Welcome to #booklove!
Where I go on and on about books I love.
For the longest time I was in a reading slump. Oh, it’s not that there weren’t books to read, but I couldn’t get into any of them. Trust me. It was an awful phase. When I finally pulled out of it, I pulled out of it. The next few books and more were fantastic.
I felt like I had to share.
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A little secret. But this just speaks to the strength of the book. When I saw that In the Shadow of Blackbirds was set in 1918, I almost didn’t pick it up. In fact, I didn’t. It sat there at my library. Then I saw a book blogger state that they really liked it.
So on a whim, I got it out, thinking I’d possibly read a few chapters.
I read the first couple chapters and thought wow. The writing is fantastic. It was the writing at first that pulled me from paragraph to paragraph. It was a joy to read.
Then I was introduced to this fantastic character, Mary Shelley, a girl with whispers of betrayal in her past that puts her whole family at risk. Her father already was taken away for his views against war. So she’s sent to live with her aunt, who makes her eat onions all the time, wear onions and gauze masks to keep away the influenza epidemic. People were dying left and right. This really put me in that time period.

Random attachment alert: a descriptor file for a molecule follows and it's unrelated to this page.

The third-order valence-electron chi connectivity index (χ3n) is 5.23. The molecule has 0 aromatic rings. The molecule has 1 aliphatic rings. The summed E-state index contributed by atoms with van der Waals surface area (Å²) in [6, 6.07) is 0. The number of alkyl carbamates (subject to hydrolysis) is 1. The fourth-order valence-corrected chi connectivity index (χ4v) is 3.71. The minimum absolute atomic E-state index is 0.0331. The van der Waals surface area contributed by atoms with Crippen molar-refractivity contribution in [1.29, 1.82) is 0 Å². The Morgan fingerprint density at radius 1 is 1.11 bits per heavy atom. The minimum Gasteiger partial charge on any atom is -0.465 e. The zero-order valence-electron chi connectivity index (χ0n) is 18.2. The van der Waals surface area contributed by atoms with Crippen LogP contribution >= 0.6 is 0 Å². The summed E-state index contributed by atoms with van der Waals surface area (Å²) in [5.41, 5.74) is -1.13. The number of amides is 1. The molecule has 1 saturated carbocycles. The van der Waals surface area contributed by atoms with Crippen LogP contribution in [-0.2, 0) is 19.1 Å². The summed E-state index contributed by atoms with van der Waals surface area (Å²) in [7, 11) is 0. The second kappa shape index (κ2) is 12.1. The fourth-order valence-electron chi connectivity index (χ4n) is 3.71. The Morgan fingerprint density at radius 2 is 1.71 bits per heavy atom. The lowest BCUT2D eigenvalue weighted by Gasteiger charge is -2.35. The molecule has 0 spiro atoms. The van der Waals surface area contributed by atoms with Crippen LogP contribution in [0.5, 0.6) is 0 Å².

Yet, this story didn’t feel like historical fiction. It reads like contemporary.
This story also tears at the heart, because Mary has lost so much. Her dad first, and then she learns her longtime friend and love dies at war. Everyone is freaking out, and filled with grief, they turn to séances and photographers who supposedly can capture the spirit of your lost love.
The ending was just perfect.
While loving this story, I also caught a glimpse of the time period, which was absolutely fascinating. I can’t recommend this book enough.
Read any good books lately? Feel free to share in the comments.
I loved In the Shadow of Blackbirds! I read the whole thing in one gulp on an airplane ride from Paris to Philadelphia last summer.
But your first couple sentences made me sad. There are many, many people who won’t pick up a historical because they assume historical = boring. I write historical, and I’ve had several manuscripts that didn’t sell, not because the editors didn’t think they were good, but because the market is so tough on historicals.
But I guess I shouldn’t talk about genre prejudice. Because I feel the same way about contemporary realistic. Why would I want to read a book that won’t take me away from reality? If I want here and now, I can read CNN.com.
So, I can’t really throw stones, huh?
Sorry I made you sad!!! I haven’t met one person who read that book and didn’t like it. 🙂
I’ve added this one to my list. Love me some historical fiction! Thanks, Laura 🙂